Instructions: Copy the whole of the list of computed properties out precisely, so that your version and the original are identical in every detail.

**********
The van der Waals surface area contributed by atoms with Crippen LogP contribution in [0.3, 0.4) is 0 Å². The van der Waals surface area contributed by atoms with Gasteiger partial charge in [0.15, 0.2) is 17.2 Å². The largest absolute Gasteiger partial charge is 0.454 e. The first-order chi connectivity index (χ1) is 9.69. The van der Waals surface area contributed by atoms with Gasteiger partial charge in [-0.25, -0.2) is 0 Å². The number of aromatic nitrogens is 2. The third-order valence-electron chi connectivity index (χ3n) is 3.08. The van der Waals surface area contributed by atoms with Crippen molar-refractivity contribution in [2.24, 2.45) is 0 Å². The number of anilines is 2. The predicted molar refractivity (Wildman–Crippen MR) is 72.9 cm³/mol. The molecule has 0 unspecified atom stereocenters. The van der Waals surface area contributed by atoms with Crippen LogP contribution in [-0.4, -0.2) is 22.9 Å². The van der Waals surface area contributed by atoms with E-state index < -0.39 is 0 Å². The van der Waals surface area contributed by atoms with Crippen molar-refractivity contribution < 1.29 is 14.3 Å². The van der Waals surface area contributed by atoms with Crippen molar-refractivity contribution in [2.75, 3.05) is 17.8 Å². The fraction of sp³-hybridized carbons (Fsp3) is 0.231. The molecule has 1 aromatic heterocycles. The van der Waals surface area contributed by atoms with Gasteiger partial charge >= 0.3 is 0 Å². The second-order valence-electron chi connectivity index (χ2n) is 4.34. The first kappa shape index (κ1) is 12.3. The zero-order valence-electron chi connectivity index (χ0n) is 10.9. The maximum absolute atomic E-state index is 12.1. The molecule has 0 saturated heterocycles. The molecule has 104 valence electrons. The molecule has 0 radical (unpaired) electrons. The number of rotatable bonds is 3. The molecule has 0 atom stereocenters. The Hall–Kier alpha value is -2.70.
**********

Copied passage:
The van der Waals surface area contributed by atoms with Crippen LogP contribution in [0.3, 0.4) is 0 Å². The van der Waals surface area contributed by atoms with Gasteiger partial charge in [0.15, 0.2) is 17.2 Å². The largest absolute Gasteiger partial charge is 0.454 e. The first-order chi connectivity index (χ1) is 9.69. The van der Waals surface area contributed by atoms with Gasteiger partial charge in [-0.25, -0.2) is 0 Å². The number of aromatic nitrogens is 2. The third-order valence-electron chi connectivity index (χ3n) is 3.08. The van der Waals surface area contributed by atoms with Crippen molar-refractivity contribution in [2.24, 2.45) is 0 Å². The number of anilines is 2. The predicted molar refractivity (Wildman–Crippen MR) is 72.9 cm³/mol. The molecule has 0 unspecified atom stereocenters. The van der Waals surface area contributed by atoms with Crippen LogP contribution in [-0.4, -0.2) is 22.9 Å². The van der Waals surface area contributed by atoms with E-state index < -0.39 is 0 Å². The van der Waals surface area contributed by atoms with Crippen molar-refractivity contribution < 1.29 is 14.3 Å². The van der Waals surface area contributed by atoms with Crippen molar-refractivity contribution in [2.75, 3.05) is 17.8 Å². The fraction of sp³-hybridized carbons (Fsp3) is 0.231. The molecule has 1 aromatic heterocycles. The van der Waals surface area contributed by atoms with Gasteiger partial charge >= 0.3 is 0 Å². The second-order valence-electron chi connectivity index (χ2n) is 4.34. The first kappa shape index (κ1) is 12.3. The zero-order valence-electron chi connectivity index (χ0n) is 10.9. The maximum absolute atomic E-state index is 12.1. The molecule has 0 saturated heterocycles. The molecule has 104 valence electrons. The molecule has 0 radical (unpaired) electrons. The number of rotatable bonds is 3. The molecule has 0 atom stereocenters. The Hall–Kier alpha value is -2.70.